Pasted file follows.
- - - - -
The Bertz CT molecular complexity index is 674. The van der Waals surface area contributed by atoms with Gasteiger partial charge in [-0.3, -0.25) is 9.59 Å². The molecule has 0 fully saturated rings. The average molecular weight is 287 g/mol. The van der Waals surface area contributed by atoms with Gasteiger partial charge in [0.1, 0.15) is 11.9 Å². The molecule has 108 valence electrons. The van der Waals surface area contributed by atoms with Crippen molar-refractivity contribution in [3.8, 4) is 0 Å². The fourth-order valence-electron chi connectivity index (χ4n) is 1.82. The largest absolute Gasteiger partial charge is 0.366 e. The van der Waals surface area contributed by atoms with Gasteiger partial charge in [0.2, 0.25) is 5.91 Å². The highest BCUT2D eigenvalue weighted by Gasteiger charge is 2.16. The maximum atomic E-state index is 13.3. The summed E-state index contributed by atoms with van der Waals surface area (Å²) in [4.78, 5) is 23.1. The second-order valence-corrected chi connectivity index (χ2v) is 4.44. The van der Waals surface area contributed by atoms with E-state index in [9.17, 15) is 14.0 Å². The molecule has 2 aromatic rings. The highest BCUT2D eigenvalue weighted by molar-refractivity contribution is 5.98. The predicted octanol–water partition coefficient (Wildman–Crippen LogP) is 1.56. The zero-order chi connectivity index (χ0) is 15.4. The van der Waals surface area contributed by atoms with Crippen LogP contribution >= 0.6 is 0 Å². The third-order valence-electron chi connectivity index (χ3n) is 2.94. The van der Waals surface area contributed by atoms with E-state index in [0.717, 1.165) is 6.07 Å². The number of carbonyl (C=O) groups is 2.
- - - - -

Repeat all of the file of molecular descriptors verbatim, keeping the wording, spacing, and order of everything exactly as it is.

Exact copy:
The Bertz CT molecular complexity index is 674. The van der Waals surface area contributed by atoms with Gasteiger partial charge in [-0.3, -0.25) is 9.59 Å². The molecule has 0 fully saturated rings. The average molecular weight is 287 g/mol. The van der Waals surface area contributed by atoms with Gasteiger partial charge in [0.1, 0.15) is 11.9 Å². The molecule has 108 valence electrons. The van der Waals surface area contributed by atoms with Crippen molar-refractivity contribution in [3.8, 4) is 0 Å². The fourth-order valence-electron chi connectivity index (χ4n) is 1.82. The largest absolute Gasteiger partial charge is 0.366 e. The van der Waals surface area contributed by atoms with Gasteiger partial charge in [0.2, 0.25) is 5.91 Å². The highest BCUT2D eigenvalue weighted by Gasteiger charge is 2.16. The maximum atomic E-state index is 13.3. The summed E-state index contributed by atoms with van der Waals surface area (Å²) in [4.78, 5) is 23.1. The second-order valence-corrected chi connectivity index (χ2v) is 4.44. The van der Waals surface area contributed by atoms with E-state index in [9.17, 15) is 14.0 Å². The molecule has 2 aromatic rings. The highest BCUT2D eigenvalue weighted by molar-refractivity contribution is 5.98. The predicted octanol–water partition coefficient (Wildman–Crippen LogP) is 1.56. The zero-order chi connectivity index (χ0) is 15.4. The van der Waals surface area contributed by atoms with Crippen LogP contribution >= 0.6 is 0 Å². The third-order valence-electron chi connectivity index (χ3n) is 2.94. The van der Waals surface area contributed by atoms with E-state index in [0.717, 1.165) is 6.07 Å². The number of carbonyl (C=O) groups is 2.